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Equant
EQUANT (or PUNCTUM AEQUANS) is a mathematical concept developed by Claudius Ptolemy
Claudius Ptolemy
in the 2nd century AD to account for the observed motion of the planets. The equant is used to explain the observed speed change in planetary orbit during different stages of the orbit. This planetary concept allowed Ptolemy
Ptolemy
to keep the theory of uniform circular motion alive by stating that the path of heavenly bodies was uniform around one point and circular around another point. CONTENTS * 1 Placement * 2 Equation * 3 Discovery and use * 4 Criticism * 5 References * 6 External links * 7 See also PLACEMENTThe EQUANT POINT, indicated in the diagram by the large • , is placed so that it is directly opposite the Earth from the center of the deferent (known as the "eccentric"), indicated by the X
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Bibcode
The BIBCODE (also known as the REFCODE) is a compact identifier used by several astronomical data systems to uniquely specify literature references. CONTENTS * 1 Adoption * 2 Format * 3 Examples * 4 See also * 5 References ADOPTIONThe Bibliographic Reference Code (refcode) was originally developed to be used in SIMBAD and the NASA/IPAC Extragalactic Database (NED), but it became a de facto standard and is now used more widely, for example, by the NASA Astrophysics Data System who coined and prefer the term "bibcode". FORMATThe code has a fixed length of 19 characters and has the form YYYYJJJJJVVVVMPPPPA where YYYY is the four-digit year of the reference and JJJJJ is a code indicating where the reference was published
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Digital Object Identifier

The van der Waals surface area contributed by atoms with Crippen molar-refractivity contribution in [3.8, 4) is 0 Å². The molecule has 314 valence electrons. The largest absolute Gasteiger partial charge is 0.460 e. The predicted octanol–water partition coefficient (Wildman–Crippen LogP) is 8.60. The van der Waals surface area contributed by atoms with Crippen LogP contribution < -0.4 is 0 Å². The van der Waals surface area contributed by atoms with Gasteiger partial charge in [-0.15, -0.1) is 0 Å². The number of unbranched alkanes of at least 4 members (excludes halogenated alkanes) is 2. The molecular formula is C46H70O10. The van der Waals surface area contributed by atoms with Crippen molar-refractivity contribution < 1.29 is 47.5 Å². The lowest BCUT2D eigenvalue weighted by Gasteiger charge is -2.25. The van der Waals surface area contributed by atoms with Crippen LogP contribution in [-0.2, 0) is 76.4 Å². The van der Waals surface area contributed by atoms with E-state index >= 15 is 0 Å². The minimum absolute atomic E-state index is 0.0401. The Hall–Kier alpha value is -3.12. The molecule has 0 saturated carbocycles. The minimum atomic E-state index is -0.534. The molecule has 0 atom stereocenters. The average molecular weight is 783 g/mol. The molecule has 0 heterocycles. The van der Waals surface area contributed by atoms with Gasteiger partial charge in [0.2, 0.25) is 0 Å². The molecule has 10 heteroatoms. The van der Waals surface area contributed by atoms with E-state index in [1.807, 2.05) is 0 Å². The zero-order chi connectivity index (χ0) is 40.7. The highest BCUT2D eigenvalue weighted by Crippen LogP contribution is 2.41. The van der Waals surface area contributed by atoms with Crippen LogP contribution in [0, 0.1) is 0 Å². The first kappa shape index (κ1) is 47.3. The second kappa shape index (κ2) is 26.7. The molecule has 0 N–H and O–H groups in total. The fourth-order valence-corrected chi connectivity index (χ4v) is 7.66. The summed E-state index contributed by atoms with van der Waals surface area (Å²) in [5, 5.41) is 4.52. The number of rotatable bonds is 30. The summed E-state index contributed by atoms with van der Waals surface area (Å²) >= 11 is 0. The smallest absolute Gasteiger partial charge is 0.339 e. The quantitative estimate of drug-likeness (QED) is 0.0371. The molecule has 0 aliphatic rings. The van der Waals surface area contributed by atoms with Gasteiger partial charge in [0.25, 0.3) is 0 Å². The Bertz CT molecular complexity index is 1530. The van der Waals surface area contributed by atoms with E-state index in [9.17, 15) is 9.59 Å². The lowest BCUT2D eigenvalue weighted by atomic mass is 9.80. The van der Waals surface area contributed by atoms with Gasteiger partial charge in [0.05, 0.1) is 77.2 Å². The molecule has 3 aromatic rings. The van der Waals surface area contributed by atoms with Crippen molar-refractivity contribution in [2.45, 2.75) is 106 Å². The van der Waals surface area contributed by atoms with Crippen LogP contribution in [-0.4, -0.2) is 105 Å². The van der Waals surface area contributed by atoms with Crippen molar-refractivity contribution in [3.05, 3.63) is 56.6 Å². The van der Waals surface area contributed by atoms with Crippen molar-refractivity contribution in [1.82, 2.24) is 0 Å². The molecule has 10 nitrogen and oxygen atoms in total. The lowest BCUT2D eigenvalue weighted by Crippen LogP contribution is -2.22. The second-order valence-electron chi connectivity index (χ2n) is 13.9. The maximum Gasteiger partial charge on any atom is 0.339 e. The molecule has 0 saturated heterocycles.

In computing, a DIGITAL OBJECT IDENTIFIER or DOI is a persistent identifier or handle used to uniquely identify objects, standardized by the International Organization for Standardization
International Organization for Standardization
( ISO
ISO
). An implementation of the Handle System , DOIs are in wide use mainly to identify academic, professional, and government information, such as journal articles, research reports and data sets, and official publications though they also have been used to identify other types of information resources, such as commercial videos. A DOI aims to be "resolvable", usually to some form of access to the information object to which the DOI refers. This is achieved by binding the DOI to metadata about the object, such as a URL , indicating where the object can be found
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American Journal Of Physics
The AMERICAN JOURNAL OF PHYSICS is a monthly, peer-reviewed scientific journal published by the American Association of Physics Teachers and the American Institute of Physics
American Institute of Physics
. The editor is Richard H. Price of the University of Utah
University of Utah
. CONTENTS * 1 Aims and scope * 2 History * 3 Abstracting and indexing * 4 See also * 5 References * 6 External links AIMS AND SCOPEThe focus of this journal is undergraduate and graduate level physics. The intended audience is college and university physics teachers and students. Coverage includes current research in physics, instructional laboratory equipment, laboratory demonstrations, teaching methodologies, lists of resources, and book reviews. In addition, historical, philosophical and cultural aspects of physics are also covered
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Astronomia Nova